Monthly Archives: February 2017
Fencing has to be practical and look great in the garden. And not just any garden – it has to be right for your own particular plot. Most fencing is used for screening. It might be hiding an ugly view, obscuring the neighbours or acting as a barrier to unwanted guests. Or even to stop winds from howling across a site. There are fencing options that marry practicality and beauty. Check out some different garden fencing ideas and advice below.
The best fencing for different uses
Solid fencing is the best for screening. It blocks as opposed to filters and when positioned carefully and even treated with a colour stain or paint, can either blend in or become a feature of a garden. Overlapping slats on panels allow water to run effortlessly down the panel and, when installed correctly, will last for years with minimal maintenance.
Fence panels with slats or louvres are superb at breaking a view but not causing a blockage. They filter both light and any wind
Every wooden fence has a lifespan and that can, unfortunately, be shortened by a number of factors. If the fence has been damaged by the elements, or an errant football, or has been in constant and direct contact with the soil, things may rot earlier than expected. Repair is possible.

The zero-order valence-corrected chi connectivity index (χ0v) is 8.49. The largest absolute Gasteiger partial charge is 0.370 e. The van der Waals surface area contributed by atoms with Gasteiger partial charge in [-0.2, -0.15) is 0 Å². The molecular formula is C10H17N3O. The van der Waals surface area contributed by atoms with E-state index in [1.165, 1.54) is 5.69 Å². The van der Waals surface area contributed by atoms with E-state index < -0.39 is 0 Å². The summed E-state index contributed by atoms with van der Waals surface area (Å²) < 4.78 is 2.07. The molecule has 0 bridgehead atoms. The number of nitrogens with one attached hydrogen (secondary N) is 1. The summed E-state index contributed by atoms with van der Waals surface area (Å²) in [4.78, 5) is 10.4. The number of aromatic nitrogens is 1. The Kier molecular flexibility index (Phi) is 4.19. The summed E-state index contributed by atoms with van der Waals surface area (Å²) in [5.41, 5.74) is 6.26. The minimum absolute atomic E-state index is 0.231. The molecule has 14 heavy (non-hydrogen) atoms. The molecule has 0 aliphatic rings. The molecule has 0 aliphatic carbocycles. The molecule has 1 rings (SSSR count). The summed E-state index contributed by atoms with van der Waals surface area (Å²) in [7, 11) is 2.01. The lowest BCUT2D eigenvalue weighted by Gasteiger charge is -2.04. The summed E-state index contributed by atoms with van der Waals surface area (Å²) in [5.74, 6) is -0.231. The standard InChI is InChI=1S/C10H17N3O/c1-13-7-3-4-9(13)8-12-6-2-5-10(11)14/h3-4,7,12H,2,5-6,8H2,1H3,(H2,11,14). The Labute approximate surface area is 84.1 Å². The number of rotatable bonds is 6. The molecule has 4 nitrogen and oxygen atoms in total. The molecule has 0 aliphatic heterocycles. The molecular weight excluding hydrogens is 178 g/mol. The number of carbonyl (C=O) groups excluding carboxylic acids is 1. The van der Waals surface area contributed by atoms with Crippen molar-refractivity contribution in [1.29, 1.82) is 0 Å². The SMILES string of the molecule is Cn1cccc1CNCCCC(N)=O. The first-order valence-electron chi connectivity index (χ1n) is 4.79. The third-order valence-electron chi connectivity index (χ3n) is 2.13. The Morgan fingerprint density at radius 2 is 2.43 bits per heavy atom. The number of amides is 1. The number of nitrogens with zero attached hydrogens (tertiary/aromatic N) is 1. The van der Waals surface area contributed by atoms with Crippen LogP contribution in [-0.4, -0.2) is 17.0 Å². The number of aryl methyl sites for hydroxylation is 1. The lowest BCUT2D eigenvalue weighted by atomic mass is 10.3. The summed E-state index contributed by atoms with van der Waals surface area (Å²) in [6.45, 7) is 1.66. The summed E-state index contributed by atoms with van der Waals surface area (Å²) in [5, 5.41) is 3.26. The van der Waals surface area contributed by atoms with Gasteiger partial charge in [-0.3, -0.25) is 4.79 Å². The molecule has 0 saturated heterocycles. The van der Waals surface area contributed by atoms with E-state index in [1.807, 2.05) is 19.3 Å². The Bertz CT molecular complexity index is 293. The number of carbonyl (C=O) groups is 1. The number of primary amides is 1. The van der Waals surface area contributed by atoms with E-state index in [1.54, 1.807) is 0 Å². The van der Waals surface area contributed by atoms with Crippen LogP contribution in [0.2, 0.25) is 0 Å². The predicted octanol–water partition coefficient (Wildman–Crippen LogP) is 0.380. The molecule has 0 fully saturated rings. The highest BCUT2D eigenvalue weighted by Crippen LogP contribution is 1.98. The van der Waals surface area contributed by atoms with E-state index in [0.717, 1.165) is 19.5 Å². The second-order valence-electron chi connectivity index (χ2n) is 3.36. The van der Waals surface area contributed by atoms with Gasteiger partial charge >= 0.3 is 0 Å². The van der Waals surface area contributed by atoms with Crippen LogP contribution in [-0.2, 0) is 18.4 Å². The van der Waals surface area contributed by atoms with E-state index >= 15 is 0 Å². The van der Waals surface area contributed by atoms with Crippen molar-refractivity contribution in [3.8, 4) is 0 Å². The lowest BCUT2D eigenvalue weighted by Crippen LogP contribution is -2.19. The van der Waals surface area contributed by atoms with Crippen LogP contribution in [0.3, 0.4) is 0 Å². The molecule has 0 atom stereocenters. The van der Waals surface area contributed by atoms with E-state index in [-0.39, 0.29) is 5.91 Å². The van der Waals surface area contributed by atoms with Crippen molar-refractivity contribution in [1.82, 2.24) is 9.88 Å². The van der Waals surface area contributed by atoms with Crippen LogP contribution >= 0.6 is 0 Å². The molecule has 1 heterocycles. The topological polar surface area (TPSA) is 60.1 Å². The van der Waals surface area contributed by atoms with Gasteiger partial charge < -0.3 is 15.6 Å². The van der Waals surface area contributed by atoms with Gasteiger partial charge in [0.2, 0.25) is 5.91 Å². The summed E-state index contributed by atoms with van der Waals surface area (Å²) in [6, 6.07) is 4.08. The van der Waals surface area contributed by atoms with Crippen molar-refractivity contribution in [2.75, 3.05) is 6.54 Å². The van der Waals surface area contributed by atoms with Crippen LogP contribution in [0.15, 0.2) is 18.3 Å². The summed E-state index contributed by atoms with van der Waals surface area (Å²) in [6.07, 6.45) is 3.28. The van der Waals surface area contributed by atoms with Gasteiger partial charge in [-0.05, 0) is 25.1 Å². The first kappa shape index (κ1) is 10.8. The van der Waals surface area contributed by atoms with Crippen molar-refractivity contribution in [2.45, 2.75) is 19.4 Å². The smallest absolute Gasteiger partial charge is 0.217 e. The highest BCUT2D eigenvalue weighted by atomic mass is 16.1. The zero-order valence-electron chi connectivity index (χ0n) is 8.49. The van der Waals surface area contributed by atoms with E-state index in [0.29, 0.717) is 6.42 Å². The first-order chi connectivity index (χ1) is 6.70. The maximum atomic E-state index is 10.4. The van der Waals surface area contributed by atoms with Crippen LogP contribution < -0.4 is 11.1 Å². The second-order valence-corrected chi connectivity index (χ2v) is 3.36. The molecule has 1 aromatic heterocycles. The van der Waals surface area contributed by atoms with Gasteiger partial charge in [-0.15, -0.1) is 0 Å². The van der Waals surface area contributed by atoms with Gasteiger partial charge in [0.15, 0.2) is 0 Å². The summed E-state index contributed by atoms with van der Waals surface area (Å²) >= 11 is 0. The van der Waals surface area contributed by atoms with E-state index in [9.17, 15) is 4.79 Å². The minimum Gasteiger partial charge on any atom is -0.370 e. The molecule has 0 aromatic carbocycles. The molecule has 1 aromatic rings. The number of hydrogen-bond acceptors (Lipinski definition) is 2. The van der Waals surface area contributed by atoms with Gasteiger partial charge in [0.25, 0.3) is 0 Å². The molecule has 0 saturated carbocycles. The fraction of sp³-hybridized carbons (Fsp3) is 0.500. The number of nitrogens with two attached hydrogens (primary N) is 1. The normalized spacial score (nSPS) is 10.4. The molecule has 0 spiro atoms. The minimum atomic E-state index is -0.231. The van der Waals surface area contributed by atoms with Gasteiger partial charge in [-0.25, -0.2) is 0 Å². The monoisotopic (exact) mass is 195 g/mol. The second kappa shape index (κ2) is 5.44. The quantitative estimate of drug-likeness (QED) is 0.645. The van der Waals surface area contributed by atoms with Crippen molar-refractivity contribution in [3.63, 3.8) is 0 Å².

If a whole section of the panel is rotten, try easing it away from the supporting posts using a crowbar. Gently open up a gap between the post and panel to expose any nails. Then you can simply hacksaw through the nails to allow you, and a friend, to lift the damaged panel away. It can then be repaired by sliding out individual slats and replacing with new. Remember to hammer down the nails left in the post or pull them out using pliers before refitting the repaired panel.
Broken fence posts
Wobbly fence panels are often a sign that a fence post has given up the ghost – but it too can be repaired. Spurs (not Tottenham) can be fitted alongside the p
Last month, we caught up with Neil Wilcox, Information Officer at Thrive, about how gardening can help people from all walks of life build confidence, skills, and relationships. We look at some of the work that Thrive does, how you can get involved, and how social and therapeutic horticulture can benefit everyone.
Learning about Thrive
1. What is Thrive?
Thrive is the leading charity in the UK that uses gardening to bring about positive changes in the lives of people who are living with disabilities or ill health, or are isolated, disadvantaged or vulnerable. This is known as social and therapeutic horticulture (STH).
2. Why was Thrive set up? What was the driving force behind it?
Thrive was initially set up by Chris Underhill MBE in 1978 as the Society for Horticultural Therapy and Rural Training. Chris was inspired after seeing the benefits that working with plants and land brought to people who had b